The Turkish authorities have introduced a rule stating that the maximum stopover period has been increased from 48 hours to 168 hours (seven days), reports Swedish Club. Vessels will now have a week while passing the Bosphorus and Dardanelles Straits before their “in transit” status is broken, with vessels will now being able to remain within the designated anchorage areas for crew change, bunkering, provisions, repairs and other necessary operations for seven days, subject to the permission of the authorities. The rule came into force on July 28th.
A communique from the Turkish Ministry of Transport, Maritime Affairs and Communication changed the old rule that vessels exceeding the 48-hours stopover threshold were obliged to drop anchor, obtain a free pratique (the licence given to a ship to enter port on assurance from the captain to convince the authorities that she is free from contagious disease) and were subject to the free pratique tariff rather than the much cheaper transit tariff.
Turkish law firm Ersoy Bilgehan said that the amendment of the rule would have different consequences for different interests.
For owners, charterers, suppliers and service providers the extension was expected to be welcomed, as it would address many problems caused by the former regulation. “Vessels will have more time to complete important operations such as maintenance, repair and change of crew. In this regard, the regulation will also benefit ship agents, bunker suppliers and companies providing all kinds of maritime services and necessities”, said Ersoy Bilgehan.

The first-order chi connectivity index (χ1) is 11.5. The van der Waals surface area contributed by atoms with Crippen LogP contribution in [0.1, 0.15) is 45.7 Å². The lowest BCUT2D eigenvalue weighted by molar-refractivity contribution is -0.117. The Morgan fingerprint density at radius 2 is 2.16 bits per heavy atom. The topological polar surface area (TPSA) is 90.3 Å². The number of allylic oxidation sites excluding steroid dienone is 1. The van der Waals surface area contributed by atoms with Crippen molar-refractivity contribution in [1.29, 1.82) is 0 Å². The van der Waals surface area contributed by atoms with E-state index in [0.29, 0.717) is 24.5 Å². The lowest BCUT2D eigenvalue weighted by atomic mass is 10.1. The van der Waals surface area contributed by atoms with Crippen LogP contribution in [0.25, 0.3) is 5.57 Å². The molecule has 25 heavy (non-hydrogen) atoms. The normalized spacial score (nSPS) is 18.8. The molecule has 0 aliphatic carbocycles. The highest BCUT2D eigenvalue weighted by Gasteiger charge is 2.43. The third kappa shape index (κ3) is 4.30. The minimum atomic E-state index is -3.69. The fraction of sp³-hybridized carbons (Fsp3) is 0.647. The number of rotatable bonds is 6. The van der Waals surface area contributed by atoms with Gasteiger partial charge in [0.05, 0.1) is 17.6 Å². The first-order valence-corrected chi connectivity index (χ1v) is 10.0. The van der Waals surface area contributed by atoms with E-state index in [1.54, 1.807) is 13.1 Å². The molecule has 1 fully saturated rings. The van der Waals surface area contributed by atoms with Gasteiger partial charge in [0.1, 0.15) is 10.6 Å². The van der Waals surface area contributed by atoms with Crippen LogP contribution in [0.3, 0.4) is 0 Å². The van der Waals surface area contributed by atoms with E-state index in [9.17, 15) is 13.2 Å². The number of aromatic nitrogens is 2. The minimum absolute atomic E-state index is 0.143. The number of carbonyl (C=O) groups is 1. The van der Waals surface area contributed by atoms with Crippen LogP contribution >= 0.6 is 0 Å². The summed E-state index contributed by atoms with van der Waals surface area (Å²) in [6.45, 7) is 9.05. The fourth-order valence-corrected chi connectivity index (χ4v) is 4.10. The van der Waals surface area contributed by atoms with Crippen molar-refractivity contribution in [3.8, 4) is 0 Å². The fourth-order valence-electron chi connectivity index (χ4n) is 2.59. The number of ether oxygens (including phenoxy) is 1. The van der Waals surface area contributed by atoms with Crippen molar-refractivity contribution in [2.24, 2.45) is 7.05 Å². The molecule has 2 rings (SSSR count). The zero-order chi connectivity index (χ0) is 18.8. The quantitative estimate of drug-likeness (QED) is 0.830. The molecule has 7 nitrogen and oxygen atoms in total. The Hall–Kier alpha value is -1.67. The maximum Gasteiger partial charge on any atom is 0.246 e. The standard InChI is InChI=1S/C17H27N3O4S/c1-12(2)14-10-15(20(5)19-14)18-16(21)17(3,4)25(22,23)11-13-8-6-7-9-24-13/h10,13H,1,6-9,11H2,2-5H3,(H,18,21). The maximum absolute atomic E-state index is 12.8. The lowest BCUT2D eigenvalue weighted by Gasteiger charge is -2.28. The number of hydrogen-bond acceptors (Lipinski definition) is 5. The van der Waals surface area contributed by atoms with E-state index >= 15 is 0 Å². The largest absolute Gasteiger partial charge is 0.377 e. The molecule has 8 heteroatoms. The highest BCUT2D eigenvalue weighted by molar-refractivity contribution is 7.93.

For claimants, the law firm observed that there was an ongoing debate regarding the arrest of vessels passing the Turkish Straits during the stopover period. While some authorities say that vessels cannot be arrested during transit on account of the Montreux Convention Regarding the Regime of the Straits (1936), others argue that an arrest should be possible regardless of transit status. “Conflicting judgments of the Court of Appeal had not rendered much assistance to the resolution of the issue. Now that the stopover period is extended significantly, the argument is bound to heat up”, Ersoy Bilgehan said.
The new rule was expected to reduce the fees ship owners face and to remove many problems that charterers, agents, suppliers and service providers had been facing due to time limitations. However, the increased “transit time” might force a quicker settlement of the overdue legal issue, whether a vessel in “transit status” can be arrested, “even though claimants seeking to arrest ships in the Straits may become frustrated along the way”, the lawyers said.
“The communique will no doubt benefit both local and foreign players in the industry and lead to expansion of the market by an expected increase in the number of vessels in Turkish waters at any given time”, Ersoy Bilgehan concluded. http://www.ersoybilgehan.com/publication-detail/turkish-straits-transit-time-increased-to-168-hours/ http://www.swedishclub.com/main.php?mcid=1&mid=109&pid=19&newsid=1995